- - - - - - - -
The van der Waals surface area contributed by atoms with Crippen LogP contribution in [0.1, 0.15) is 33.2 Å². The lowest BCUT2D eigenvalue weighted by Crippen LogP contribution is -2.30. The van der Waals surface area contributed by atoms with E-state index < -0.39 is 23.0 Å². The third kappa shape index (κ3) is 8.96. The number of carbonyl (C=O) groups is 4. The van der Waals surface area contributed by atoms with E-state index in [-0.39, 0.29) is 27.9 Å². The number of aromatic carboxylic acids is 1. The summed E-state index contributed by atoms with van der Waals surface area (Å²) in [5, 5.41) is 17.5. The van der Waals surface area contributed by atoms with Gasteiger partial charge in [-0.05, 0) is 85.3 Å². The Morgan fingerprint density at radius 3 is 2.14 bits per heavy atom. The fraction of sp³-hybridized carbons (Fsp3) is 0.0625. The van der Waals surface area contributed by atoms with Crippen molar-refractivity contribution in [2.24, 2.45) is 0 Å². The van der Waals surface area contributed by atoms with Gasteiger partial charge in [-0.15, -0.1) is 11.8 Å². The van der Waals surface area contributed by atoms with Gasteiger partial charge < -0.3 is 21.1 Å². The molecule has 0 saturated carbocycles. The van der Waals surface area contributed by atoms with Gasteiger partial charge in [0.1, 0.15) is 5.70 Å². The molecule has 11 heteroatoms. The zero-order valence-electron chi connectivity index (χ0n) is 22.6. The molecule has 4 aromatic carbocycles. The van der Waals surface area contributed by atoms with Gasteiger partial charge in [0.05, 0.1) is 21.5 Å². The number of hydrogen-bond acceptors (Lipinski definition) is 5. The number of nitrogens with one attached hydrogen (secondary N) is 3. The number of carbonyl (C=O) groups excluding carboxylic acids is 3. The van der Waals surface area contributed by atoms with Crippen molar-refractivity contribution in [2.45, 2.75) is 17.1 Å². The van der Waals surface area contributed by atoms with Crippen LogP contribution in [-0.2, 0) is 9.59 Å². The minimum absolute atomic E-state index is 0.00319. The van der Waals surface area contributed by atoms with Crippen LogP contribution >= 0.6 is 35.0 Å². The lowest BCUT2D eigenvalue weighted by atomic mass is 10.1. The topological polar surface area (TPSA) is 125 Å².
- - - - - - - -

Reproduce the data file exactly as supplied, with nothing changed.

The van der Waals surface area contributed by atoms with Crippen LogP contribution in [0.1, 0.15) is 33.2 Å². The lowest BCUT2D eigenvalue weighted by Crippen LogP contribution is -2.30. The van der Waals surface area contributed by atoms with E-state index < -0.39 is 23.0 Å². The third kappa shape index (κ3) is 8.96. The number of carbonyl (C=O) groups is 4. The van der Waals surface area contributed by atoms with E-state index in [-0.39, 0.29) is 27.9 Å². The number of aromatic carboxylic acids is 1. The summed E-state index contributed by atoms with van der Waals surface area (Å²) in [5, 5.41) is 17.5. The van der Waals surface area contributed by atoms with Gasteiger partial charge in [-0.05, 0) is 85.3 Å². The Morgan fingerprint density at radius 3 is 2.14 bits per heavy atom. The fraction of sp³-hybridized carbons (Fsp3) is 0.0625. The van der Waals surface area contributed by atoms with Crippen molar-refractivity contribution in [2.24, 2.45) is 0 Å². The van der Waals surface area contributed by atoms with Gasteiger partial charge in [-0.15, -0.1) is 11.8 Å². The van der Waals surface area contributed by atoms with Gasteiger partial charge < -0.3 is 21.1 Å². The molecule has 0 saturated carbocycles. The van der Waals surface area contributed by atoms with Gasteiger partial charge in [0.1, 0.15) is 5.70 Å². The molecule has 11 heteroatoms. The zero-order valence-electron chi connectivity index (χ0n) is 22.6. The molecule has 4 aromatic carbocycles. The van der Waals surface area contributed by atoms with Gasteiger partial charge in [0.05, 0.1) is 21.5 Å². The number of hydrogen-bond acceptors (Lipinski definition) is 5. The number of nitrogens with one attached hydrogen (secondary N) is 3. The number of carbonyl (C=O) groups excluding carboxylic acids is 3. The van der Waals surface area contributed by atoms with Crippen molar-refractivity contribution in [2.45, 2.75) is 17.1 Å². The van der Waals surface area contributed by atoms with Crippen LogP contribution in [-0.2, 0) is 9.59 Å². The minimum absolute atomic E-state index is 0.00319. The van der Waals surface area contributed by atoms with Crippen LogP contribution >= 0.6 is 35.0 Å². The lowest BCUT2D eigenvalue weighted by atomic mass is 10.1. The topological polar surface area (TPSA) is 125 Å².